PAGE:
Facebook and being a Rabbi

I think I get it.  I was finally convinced to join Facebook this week, and since I was sick I had a couple days to just play.  The feeling is very much like college — you lived with a large group of people, and bumped into them all across campus all day in various spots.  So you automatically kept up with their lives, made plans, etc.  Socializing has been more difficult ever since leaving college — I recognized that almost immediately — because you didn’t have any interaction unless you made an effort.   Some people get it in their neighborhood; but if you’re shy to begin with, it takes a long time to make those connections.  I’ve never managed to live in a Jewish neighborhood, where it might have come more as a matter of course, or for that matter anywhere very long, and now we’re out in the country.  I’m an introvert, believe it or not, and constantly reaching out is not my natural mode.  (Or, now that I have kids, I can say it this way: it takes me forever to make a playdate — whether for them or for me.)

So Facebook restores that “central market square” (to use another metaphor, equally valid in human history) where we’re just out there, available to mingle.  Even if I haven’t been there for a while, others are there, and whoever I run into, I can start an interesting conversation, or catch up from a long time ago.

I think it’s going to be especially valuable in keeping up with family.  I’m in a funny position where there is an entire congregation whose lives I am responsible for keeping up with, and I *must* make those phone calls/return those emails/go visit.  It is required and expected and there are bad consequences — ranging from as internal as my own guilt to as solid and concrete as folks quitting the congregation — if I fail to do these things on a regular basis.

And that takes a lot of the psychic energy that this introvert has.  I stay connected with my immediate family because I live with them.  But my extended family — and it is large and wonderful! — not to mention the few friends that I have managed to keep up with all these years (who either are patient with my sporadicity [ <= good word, no? ] or who are as sporadic themselves) …  ok, I think that sentence really should have been restructured into two.  Ah well — having described my family and friends a little, I will now go on: My extended family and my distant friends often don’t get much of my energy, because it takes SO MUCH energy sometimes just contemplating lifting up the phone, and I so often arrive home with little left. Sad but true.

And starting an email conversation sometimes feels like reaching out into the night — whereas with Facebook, I can see what they’ve been up to lately, and join right in where they are.  Email also brings with it the obligation not to miss the return message, and with my in-box and intermittent email use, that’s a problem too.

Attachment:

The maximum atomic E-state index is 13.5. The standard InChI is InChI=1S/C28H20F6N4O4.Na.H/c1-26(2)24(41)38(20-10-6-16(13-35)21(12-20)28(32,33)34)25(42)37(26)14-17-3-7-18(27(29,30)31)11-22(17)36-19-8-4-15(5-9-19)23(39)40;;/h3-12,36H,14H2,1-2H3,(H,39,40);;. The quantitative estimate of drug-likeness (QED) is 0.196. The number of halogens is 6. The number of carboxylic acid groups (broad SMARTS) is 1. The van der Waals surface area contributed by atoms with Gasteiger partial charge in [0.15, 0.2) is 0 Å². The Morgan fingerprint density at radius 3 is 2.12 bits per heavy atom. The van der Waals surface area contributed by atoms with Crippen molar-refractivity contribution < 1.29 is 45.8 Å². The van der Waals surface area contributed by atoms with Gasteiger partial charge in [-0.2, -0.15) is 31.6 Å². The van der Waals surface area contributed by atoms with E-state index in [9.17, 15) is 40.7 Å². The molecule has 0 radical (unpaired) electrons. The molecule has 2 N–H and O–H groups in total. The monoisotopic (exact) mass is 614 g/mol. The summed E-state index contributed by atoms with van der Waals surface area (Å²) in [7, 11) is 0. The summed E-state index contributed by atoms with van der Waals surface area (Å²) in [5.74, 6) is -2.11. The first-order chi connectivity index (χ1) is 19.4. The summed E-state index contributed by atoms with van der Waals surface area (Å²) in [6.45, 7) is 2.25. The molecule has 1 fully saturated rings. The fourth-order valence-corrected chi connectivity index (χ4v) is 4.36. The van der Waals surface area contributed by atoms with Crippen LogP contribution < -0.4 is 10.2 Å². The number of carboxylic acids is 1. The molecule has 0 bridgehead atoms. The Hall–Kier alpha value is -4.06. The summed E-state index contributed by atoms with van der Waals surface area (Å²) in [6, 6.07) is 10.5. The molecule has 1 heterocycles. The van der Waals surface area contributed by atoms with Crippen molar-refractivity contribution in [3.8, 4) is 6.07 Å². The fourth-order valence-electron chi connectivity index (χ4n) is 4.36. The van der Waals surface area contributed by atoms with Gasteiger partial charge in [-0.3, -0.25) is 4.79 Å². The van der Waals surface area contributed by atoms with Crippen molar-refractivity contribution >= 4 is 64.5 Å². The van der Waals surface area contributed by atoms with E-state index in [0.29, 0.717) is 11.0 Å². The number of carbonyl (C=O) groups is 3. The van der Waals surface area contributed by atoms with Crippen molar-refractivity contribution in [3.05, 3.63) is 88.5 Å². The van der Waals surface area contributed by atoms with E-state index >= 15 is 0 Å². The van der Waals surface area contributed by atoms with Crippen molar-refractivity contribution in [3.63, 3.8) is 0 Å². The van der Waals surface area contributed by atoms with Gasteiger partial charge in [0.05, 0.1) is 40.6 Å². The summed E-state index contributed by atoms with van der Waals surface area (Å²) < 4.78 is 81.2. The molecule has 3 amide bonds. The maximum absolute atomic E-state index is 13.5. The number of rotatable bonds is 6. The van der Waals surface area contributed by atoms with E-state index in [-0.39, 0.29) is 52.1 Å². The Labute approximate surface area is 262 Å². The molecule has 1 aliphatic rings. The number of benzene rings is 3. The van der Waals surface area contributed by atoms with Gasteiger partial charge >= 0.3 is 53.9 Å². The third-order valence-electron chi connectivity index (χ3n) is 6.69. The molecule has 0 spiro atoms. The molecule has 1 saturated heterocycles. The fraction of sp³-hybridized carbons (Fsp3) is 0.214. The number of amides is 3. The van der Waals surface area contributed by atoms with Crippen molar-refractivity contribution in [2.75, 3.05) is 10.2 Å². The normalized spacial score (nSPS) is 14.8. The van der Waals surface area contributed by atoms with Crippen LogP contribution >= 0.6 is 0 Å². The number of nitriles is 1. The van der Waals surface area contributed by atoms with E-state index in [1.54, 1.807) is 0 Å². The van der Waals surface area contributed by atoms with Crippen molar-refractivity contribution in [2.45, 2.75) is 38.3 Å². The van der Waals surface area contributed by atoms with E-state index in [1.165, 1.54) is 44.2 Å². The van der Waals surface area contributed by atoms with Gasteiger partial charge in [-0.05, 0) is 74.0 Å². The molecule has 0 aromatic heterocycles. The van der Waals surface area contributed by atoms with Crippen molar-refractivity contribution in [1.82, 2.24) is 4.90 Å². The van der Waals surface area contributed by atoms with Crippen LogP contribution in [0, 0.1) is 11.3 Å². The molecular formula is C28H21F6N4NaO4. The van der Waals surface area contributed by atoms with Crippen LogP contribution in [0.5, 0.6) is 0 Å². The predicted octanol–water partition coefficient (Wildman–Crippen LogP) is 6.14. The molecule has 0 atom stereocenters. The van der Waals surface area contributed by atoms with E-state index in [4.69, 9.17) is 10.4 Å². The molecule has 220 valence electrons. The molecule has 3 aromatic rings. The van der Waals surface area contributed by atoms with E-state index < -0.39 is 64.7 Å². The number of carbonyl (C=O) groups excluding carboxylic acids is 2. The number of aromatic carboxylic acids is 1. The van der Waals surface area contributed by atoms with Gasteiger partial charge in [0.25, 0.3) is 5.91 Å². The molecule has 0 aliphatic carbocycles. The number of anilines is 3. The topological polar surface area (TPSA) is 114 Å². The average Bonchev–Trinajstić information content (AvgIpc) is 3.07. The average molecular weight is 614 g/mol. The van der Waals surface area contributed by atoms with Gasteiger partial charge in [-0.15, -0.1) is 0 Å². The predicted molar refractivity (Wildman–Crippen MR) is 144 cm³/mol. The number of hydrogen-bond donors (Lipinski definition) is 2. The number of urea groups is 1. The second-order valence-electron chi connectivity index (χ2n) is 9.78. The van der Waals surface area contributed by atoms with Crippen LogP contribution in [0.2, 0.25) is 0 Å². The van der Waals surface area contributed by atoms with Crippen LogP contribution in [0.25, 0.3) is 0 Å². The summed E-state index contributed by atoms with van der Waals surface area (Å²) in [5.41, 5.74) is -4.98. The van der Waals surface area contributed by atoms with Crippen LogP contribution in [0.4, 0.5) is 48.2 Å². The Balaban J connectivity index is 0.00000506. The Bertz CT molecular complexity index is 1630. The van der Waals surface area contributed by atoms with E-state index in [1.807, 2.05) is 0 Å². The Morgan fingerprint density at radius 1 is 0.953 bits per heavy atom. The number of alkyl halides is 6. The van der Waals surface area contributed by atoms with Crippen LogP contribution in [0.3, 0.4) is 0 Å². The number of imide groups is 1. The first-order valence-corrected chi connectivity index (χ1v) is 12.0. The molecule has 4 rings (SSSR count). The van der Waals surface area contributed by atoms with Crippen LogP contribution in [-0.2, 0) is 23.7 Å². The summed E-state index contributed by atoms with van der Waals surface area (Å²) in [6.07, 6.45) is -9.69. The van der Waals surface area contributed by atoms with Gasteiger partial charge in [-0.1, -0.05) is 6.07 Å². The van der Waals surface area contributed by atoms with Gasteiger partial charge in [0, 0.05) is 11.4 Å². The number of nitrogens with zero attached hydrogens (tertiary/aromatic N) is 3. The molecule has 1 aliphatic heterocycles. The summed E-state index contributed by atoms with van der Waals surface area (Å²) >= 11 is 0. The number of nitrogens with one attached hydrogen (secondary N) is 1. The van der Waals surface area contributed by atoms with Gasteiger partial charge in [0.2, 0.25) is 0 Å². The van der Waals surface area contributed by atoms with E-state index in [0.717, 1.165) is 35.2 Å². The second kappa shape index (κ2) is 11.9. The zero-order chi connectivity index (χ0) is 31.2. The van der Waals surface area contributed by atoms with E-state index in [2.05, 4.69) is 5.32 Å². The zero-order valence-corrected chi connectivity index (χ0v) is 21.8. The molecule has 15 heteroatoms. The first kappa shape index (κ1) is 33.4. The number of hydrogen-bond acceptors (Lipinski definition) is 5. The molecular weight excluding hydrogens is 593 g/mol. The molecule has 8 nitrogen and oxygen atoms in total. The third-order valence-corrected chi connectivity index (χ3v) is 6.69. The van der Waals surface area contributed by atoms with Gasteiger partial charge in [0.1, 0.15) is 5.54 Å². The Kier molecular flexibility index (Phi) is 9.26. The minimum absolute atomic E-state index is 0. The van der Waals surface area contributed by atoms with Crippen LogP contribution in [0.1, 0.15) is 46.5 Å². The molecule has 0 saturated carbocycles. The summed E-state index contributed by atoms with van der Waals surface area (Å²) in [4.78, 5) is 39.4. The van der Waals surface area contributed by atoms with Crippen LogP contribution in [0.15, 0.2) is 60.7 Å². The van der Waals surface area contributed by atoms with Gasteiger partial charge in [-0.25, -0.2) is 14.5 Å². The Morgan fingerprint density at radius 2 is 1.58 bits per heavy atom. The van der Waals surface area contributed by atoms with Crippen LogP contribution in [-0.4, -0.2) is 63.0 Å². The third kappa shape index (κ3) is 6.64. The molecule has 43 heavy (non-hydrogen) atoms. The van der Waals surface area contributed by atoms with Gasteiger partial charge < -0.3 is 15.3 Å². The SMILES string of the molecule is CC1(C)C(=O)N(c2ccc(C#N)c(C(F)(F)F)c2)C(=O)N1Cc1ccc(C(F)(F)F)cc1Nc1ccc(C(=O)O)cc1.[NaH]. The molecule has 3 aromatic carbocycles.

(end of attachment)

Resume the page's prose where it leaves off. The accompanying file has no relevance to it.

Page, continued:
Which is another area where Facebook excels: “Stacking” email messages into conversations (threads), as my cell phone does by calling them “chats.”  So the most recent message in that thread is the only one in my Inbox, and when I open it, all the previous messages are laid out above it.  So I can see exactly what we’ve been talking about as I’m writing back.  I predict that email software is going to have to morph into this presentation — in the not-to-distant future, I hope!

For all of people’s concerns about “connecting” electronically and not face-to-face, there is something about this that feels more intimate and communal than I had expected.  Perhaps another part of it is having the person’s picture present at your interactions.

I wonder what the proportion of women to men actively posting on Facebook is — or perhaps more accurately, if there are general trends of difference between how women and men use Facebook.  I would expect some generational differences too.  I also seem to see that, at least among my acquaintances, the people posting the most tend not to be employed by a regular 9-to-5 employer.  All of which is to be expected.  Personally, I love being able to read and post from my phone; though Facebook automatically posted my cell phone number to my information page and I had to go immediately and delete it, since I don’t give that out.  If you join Facebook, the first thing to do is review and change your privacy settings to a level you feel comfortable with, and then you have to review periodically.

As rabbi of a congregation, I still think about what I post more carefully than others might feel they need to.  That, of course, is true for me everywhere: there, here, in my bulletin articles, in my personal interactions.  I tend to be pretty informal, but there is still a lot of personal information that I keep personal, just because I am a central figure.  Or, as Rabbi Jack Bloom put it in his essay, a “Symbolic Exemplar.”  Somebody who takes on large significance in other peoples’ lives, out of proportion, in a way, to who I am as a person.  (Apparently he’s turned it into a book — which is appropriate, because there’s a book that could be written on the subject.  I’ve been thinking about that this week, too.)  So for instance, I didn’t mention on Facebook that I was sick while I was sick.

But because of that careful distance, there is an isolation that is perhaps inevitable, at least for an introvert.  Coming to Founder’s Day on Friday night at Temple Gates of Heaven, after having been shmoozing with congregants for 3 days on Facebook, I felt a more immediate sense of being connected, relaxed and sure in the relationships that we have.  It was a very interesting experience.